A radio show of the European Institute of Jewish Music, hosted by Hervé Roten
Musiques Juives d’hier et d’aujourd’hui, September 24, 2013, Judaïques FM (94.8), 21h05.
Charles-Valentin Alkan (1813-1888) was a composer, virtuoso pianist, and a teacher and was often compared to Chopin or Liszt.
His musical language and his whole work that we rediscover today speak of a surprising modernity, long in advance from his time.
Alkan was born and died in Jewish faith. With his brothers and sisters, born with the name Morhange, he chose as a surname the Hebrew first name of his father and became Charles-Valentin Alkan senior. As he knew many ancient languages (Hebrew, Latin, Greek, Syriac), he translated the Old and New Testament.
Along with Fromental Halévy, he collaborated occasionally with the Consistoire for the modernization of the liturgy. He would compose in particuliar two melodies for worship, asked by the chazan Samuel Naumbourg (Ets Khayim and Hallelujah). In 1851, he became the organ player of he synagogue in rue Notre-Dame de Nazareth, before resigning a few days later!
He wrote a compilation of Prayers for organ, some with a Hebrew text aside, but these melodies are as much free compositions as prayers. Finally in 1854, he wrote three small Jewish melodies, of which the third one is a paraphrase of Estro poetico-armonico by Benedetto Marcello, Venitian composer from the XVIIIth century, a Christian interested in Jewish liturgy.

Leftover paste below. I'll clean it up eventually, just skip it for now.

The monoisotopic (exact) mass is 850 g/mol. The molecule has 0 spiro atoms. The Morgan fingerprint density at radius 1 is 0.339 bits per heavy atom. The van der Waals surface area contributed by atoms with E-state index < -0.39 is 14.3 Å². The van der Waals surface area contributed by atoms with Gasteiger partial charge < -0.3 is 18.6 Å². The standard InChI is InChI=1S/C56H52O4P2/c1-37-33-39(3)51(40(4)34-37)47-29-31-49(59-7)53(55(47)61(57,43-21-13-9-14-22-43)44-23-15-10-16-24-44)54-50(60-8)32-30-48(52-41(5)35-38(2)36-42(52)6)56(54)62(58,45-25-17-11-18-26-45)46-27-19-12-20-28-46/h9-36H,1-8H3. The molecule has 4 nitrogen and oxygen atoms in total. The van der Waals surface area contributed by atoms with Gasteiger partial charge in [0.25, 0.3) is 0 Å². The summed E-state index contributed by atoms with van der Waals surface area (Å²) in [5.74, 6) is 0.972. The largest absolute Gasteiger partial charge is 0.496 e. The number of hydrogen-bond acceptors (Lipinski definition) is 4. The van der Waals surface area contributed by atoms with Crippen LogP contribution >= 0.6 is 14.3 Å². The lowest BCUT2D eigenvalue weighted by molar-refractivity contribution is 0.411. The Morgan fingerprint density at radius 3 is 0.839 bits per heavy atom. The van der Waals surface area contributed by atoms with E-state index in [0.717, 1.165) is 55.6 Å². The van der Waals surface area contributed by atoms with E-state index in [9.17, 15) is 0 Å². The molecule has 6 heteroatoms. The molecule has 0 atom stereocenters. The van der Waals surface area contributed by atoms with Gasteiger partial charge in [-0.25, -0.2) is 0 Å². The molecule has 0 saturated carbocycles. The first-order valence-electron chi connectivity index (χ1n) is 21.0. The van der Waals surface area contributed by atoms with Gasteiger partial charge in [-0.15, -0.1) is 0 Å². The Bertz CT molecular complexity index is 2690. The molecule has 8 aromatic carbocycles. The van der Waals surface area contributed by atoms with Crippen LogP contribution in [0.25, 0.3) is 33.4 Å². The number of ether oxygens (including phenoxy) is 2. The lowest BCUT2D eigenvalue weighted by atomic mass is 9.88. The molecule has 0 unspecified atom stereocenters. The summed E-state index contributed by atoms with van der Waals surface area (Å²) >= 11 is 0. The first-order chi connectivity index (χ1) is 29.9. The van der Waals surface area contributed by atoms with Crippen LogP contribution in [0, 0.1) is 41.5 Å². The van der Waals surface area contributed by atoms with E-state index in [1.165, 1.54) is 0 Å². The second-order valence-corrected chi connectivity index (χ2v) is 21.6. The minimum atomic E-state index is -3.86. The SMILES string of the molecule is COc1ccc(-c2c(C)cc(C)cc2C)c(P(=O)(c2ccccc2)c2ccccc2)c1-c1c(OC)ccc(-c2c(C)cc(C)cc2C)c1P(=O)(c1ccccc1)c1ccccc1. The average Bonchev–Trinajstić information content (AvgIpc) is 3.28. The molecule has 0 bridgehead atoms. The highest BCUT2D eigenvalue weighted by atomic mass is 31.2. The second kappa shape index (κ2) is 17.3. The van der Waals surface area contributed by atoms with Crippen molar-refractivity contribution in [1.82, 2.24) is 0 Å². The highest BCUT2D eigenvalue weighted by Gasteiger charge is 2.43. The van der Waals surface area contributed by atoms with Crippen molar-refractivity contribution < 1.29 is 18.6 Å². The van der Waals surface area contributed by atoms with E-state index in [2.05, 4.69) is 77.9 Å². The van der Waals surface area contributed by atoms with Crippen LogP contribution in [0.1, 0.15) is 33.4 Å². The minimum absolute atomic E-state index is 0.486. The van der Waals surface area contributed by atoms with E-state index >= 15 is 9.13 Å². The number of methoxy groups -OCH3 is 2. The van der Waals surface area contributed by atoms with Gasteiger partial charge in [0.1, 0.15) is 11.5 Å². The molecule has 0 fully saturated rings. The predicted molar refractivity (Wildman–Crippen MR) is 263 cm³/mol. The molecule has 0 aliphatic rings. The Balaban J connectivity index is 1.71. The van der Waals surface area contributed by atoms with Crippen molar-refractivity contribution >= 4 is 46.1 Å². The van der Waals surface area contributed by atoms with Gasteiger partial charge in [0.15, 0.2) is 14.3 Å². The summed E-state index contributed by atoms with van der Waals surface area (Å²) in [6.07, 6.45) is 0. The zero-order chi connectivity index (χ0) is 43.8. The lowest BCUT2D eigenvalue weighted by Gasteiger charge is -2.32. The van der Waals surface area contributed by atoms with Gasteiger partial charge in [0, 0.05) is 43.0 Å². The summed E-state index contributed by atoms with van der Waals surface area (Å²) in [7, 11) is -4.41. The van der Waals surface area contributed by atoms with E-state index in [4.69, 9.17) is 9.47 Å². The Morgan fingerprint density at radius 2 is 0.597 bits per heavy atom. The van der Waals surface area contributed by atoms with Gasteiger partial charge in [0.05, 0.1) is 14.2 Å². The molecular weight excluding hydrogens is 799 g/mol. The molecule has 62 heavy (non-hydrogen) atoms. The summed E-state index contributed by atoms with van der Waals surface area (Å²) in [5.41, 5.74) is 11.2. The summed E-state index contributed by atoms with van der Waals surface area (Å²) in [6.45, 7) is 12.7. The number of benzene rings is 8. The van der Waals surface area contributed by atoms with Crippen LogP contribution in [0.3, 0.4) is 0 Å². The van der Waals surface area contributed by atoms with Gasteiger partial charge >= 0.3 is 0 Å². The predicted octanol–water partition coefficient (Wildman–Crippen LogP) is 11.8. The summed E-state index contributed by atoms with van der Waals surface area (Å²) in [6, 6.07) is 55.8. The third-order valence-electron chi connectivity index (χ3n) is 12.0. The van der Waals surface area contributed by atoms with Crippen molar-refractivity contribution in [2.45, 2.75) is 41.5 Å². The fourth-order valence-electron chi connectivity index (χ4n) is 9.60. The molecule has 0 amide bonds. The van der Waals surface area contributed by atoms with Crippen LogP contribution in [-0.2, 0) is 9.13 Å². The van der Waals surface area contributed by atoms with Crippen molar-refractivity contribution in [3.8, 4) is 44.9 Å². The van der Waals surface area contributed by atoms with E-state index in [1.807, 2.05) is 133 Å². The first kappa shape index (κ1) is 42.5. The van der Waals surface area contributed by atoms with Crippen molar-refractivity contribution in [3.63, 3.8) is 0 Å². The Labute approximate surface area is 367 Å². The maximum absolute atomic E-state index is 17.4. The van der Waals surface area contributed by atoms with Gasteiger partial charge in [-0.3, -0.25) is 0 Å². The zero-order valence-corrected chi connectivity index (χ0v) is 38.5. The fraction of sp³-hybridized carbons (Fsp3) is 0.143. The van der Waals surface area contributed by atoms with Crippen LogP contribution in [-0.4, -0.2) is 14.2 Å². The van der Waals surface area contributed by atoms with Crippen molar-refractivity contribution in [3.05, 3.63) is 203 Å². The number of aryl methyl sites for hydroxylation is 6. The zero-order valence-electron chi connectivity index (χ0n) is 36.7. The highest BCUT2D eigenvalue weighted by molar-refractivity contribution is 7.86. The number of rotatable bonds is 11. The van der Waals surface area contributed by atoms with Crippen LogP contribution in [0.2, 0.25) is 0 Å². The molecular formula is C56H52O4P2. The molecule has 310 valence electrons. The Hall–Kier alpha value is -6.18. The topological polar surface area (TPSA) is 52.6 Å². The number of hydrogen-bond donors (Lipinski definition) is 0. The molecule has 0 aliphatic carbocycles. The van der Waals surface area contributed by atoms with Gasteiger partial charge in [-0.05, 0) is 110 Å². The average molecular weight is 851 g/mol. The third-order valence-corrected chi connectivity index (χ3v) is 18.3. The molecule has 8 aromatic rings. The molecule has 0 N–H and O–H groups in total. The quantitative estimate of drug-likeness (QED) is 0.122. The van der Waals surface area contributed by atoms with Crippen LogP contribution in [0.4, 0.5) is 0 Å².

Alkan died in 1888, crushed down, according to the legend, by his library while he was looking for the Talmud!
Musicologist Anny Kessous Dreyfuss who wrote a book dedicated to the Jewish work of Charles-Valentin Alkan – Le Passant du pont de l’Europe : Charles-Valentin Alkan, will speak of the importance of this great composer who succeeded to reconcile Jewish tradition and modernity of his time.
A radio show illustrated with many musical excerpts…
Officer of the Ordre of Arts and letters, PhD in musicology at Paris University Sorbonne, prize-winning graduate from the Conservatoire National Supérieur de Musique et de Danse de Paris, Hervé Roten is the director of the European Institute of Jewish Music since its creation in 2006.
Ethnomusicologist, he quickly developed an interest in the safeguard and digitization of archives, subjects he taught for several years in Reims and Marne-La-Vallée universities.
Author of many articles, books and recordings related to Jewish music, producer of radio programs, Hervé Roten is recognized today as one of the best specialists of Jewish music in the world.